by Dr Mary Corcoran, Senior Lecturer in Criminology
“New forces appear on the scene, but they have been marshalled by old assumptions” (Marquand, 1997: 148).
Two events coincided at the end of May, 2014, which illuminate contrary directions in thinking about the future of our social economy. The first was the conference on Inclusive Capitalism, convened in London to ponder how markets could be rebalanced to be more inclusive and redistributive. The second was the confirmation by the Ministry of Justice that the public Probation Service would be dissolved on June 1st. It is succeeded by Community Rehabilitation Companies (CRCs) which, according to the current shortlist of bidders, comprise consortia of security corporations in partnership with large charities and social enterprises. These CRCs will take over three quarters of work with offenders in the community deemed to be of ‘low risk’, leaving a much reduced, new National Probation Service to maintain responsibility for ‘high-risk’ offenders. Without stretching coincidence to a point of conspiracy, their concurrence makes a striking contrast between those who wish to shepherd the global economy, post crisis, towards stability and fairness, and those for whom the remedy to the inequities brought about by decades of free-market social and economic policies is even more market liberalism.
The controversy surrounding marketisation can be traced back to wider debates about the present and future scale of absorption of our social institutions, ranging from publicly-owned services to civil society, by private, profit-oriented interests. Since the 1990s, relationships between governments, capital and civil society have been structurally transforming, bringing far-reaching changes. This shift is exemplified by the rise of a mixed market in the criminal justice sector, where commercial, and latterly charitable, providers are contracted to augment state services (as in the case of privately managed prisons and detention centres), service existing institutions (court translation, prisoner transport or tagging, community-based supervision, for example), or replace them (as with the probation service).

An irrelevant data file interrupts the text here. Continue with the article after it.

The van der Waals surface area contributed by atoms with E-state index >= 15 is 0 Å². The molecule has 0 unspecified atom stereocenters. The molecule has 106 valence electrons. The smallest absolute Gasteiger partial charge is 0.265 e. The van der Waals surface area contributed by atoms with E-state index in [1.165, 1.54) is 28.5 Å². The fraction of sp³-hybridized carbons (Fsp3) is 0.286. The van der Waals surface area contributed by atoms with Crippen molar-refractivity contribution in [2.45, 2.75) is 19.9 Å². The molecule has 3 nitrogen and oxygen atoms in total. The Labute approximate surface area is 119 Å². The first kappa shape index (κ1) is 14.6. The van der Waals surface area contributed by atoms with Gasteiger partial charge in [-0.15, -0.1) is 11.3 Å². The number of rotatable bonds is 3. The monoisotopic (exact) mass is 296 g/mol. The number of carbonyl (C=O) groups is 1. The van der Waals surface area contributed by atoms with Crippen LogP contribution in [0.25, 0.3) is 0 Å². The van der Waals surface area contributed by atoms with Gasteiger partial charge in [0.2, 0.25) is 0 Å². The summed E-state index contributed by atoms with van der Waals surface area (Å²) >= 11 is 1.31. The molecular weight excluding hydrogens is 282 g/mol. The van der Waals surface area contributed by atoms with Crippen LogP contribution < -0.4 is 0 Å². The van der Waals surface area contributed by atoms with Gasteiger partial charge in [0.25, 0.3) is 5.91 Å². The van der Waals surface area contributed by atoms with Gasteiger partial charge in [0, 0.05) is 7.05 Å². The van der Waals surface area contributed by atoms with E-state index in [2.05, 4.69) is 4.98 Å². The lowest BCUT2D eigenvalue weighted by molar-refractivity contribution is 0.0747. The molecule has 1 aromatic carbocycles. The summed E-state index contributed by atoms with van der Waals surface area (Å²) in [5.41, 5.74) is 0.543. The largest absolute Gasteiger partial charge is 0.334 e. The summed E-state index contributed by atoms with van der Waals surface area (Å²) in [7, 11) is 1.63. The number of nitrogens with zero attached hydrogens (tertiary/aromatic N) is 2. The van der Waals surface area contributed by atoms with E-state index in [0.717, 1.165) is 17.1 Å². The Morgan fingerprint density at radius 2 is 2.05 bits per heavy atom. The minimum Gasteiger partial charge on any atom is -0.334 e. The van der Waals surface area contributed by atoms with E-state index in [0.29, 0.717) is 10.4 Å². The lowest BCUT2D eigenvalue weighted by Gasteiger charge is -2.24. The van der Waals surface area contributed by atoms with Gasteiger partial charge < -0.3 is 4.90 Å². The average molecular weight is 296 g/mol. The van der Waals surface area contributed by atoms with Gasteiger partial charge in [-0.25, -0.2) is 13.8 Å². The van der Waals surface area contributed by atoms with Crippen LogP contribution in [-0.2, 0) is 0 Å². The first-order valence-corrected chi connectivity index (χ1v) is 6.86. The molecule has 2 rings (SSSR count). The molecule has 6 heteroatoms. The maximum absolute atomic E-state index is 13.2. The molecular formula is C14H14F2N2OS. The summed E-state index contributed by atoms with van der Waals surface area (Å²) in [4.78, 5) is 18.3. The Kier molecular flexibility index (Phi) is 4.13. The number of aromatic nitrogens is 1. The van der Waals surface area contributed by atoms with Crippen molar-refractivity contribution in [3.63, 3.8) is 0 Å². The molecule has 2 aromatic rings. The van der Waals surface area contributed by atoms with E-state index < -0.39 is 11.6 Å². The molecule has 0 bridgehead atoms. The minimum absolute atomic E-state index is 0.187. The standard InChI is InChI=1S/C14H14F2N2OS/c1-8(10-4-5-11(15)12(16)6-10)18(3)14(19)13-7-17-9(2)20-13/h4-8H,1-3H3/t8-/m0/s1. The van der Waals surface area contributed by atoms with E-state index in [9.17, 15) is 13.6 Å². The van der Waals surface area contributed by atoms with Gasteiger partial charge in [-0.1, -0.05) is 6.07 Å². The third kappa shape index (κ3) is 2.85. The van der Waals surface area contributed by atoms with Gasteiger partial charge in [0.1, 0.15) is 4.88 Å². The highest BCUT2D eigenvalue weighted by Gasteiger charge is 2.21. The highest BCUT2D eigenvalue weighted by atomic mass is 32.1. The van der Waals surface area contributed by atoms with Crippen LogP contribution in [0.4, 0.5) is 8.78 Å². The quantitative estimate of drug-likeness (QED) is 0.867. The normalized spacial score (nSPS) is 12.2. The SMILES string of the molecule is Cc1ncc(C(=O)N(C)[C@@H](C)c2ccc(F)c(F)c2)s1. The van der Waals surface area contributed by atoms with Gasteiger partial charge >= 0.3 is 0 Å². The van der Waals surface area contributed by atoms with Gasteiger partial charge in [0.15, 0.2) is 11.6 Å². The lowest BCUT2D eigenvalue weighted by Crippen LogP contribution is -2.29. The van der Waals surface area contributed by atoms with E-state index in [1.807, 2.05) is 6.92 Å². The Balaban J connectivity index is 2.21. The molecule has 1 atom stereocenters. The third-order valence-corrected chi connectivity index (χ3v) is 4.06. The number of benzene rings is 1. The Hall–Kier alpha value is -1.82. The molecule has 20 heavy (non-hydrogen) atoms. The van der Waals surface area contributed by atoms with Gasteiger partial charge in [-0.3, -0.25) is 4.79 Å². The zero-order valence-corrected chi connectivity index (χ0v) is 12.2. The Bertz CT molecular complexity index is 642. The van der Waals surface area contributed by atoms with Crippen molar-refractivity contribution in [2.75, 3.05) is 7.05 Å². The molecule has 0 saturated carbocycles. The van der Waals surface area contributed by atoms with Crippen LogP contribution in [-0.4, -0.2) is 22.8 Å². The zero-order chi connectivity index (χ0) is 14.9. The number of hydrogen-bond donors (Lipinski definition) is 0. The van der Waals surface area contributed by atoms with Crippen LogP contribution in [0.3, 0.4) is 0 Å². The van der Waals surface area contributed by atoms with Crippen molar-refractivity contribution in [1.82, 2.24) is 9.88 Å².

Today, discussion about the market revolution in criminal justice has been rendered more contentious by successive phases of privatisation, outsourcing and deregulation in the UK over three decades. Proponents justify these as the painfully necessary application of commercial shock to reform moribund state services. Privatisation, of course, is one aspect of a broader cultural and political alignment of institutional and social behaviour with the laws of the market. More pragmatically, the lure of market solutions has gained currency among centre-right and centre-left governments (with some marginal differences) in the UK and elsewhere in pursuit of the elusive alchemy of greater efficiency, cheaper costs and better services.